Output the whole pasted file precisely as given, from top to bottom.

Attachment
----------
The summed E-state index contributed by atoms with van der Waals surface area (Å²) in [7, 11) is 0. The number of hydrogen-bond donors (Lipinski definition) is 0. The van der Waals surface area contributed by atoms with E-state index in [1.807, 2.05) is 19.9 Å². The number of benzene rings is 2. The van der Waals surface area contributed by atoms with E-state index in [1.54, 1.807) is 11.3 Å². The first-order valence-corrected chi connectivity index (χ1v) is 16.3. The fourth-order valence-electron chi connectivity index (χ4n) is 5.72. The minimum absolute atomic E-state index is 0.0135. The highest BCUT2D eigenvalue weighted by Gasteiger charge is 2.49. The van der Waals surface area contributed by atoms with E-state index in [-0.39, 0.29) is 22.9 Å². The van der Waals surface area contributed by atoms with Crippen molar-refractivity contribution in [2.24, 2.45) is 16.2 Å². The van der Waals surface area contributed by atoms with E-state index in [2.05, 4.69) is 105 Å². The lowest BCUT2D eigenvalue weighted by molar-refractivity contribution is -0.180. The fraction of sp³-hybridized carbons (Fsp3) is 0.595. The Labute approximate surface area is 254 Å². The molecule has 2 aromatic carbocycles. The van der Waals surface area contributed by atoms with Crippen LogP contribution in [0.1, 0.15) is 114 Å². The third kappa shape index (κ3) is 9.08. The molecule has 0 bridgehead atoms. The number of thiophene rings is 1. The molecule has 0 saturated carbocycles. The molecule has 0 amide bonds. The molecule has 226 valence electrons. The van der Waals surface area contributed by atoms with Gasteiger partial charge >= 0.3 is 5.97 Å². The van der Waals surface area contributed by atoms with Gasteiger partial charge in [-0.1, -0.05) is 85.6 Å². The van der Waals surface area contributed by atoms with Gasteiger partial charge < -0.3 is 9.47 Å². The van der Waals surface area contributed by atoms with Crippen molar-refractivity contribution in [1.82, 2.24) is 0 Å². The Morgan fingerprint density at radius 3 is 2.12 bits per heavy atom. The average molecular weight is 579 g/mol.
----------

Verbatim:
The summed E-state index contributed by atoms with van der Waals surface area (Å²) in [7, 11) is 0. The number of hydrogen-bond donors (Lipinski definition) is 0. The van der Waals surface area contributed by atoms with E-state index in [1.807, 2.05) is 19.9 Å². The number of benzene rings is 2. The van der Waals surface area contributed by atoms with E-state index in [1.54, 1.807) is 11.3 Å². The first-order valence-corrected chi connectivity index (χ1v) is 16.3. The fourth-order valence-electron chi connectivity index (χ4n) is 5.72. The minimum absolute atomic E-state index is 0.0135. The highest BCUT2D eigenvalue weighted by Gasteiger charge is 2.49. The van der Waals surface area contributed by atoms with E-state index in [-0.39, 0.29) is 22.9 Å². The van der Waals surface area contributed by atoms with Crippen molar-refractivity contribution in [2.24, 2.45) is 16.2 Å². The van der Waals surface area contributed by atoms with E-state index in [2.05, 4.69) is 105 Å². The lowest BCUT2D eigenvalue weighted by molar-refractivity contribution is -0.180. The fraction of sp³-hybridized carbons (Fsp3) is 0.595. The Labute approximate surface area is 254 Å². The molecule has 2 aromatic carbocycles. The van der Waals surface area contributed by atoms with Crippen LogP contribution in [0.1, 0.15) is 114 Å². The third kappa shape index (κ3) is 9.08. The molecule has 0 bridgehead atoms. The number of thiophene rings is 1. The molecule has 0 saturated carbocycles. The molecule has 0 amide bonds. The molecule has 226 valence electrons. The van der Waals surface area contributed by atoms with Gasteiger partial charge >= 0.3 is 5.97 Å². The van der Waals surface area contributed by atoms with Gasteiger partial charge in [-0.1, -0.05) is 85.6 Å². The van der Waals surface area contributed by atoms with Gasteiger partial charge < -0.3 is 9.47 Å². The van der Waals surface area contributed by atoms with Crippen molar-refractivity contribution in [1.82, 2.24) is 0 Å². The Morgan fingerprint density at radius 3 is 2.12 bits per heavy atom. The average molecular weight is 579 g/mol.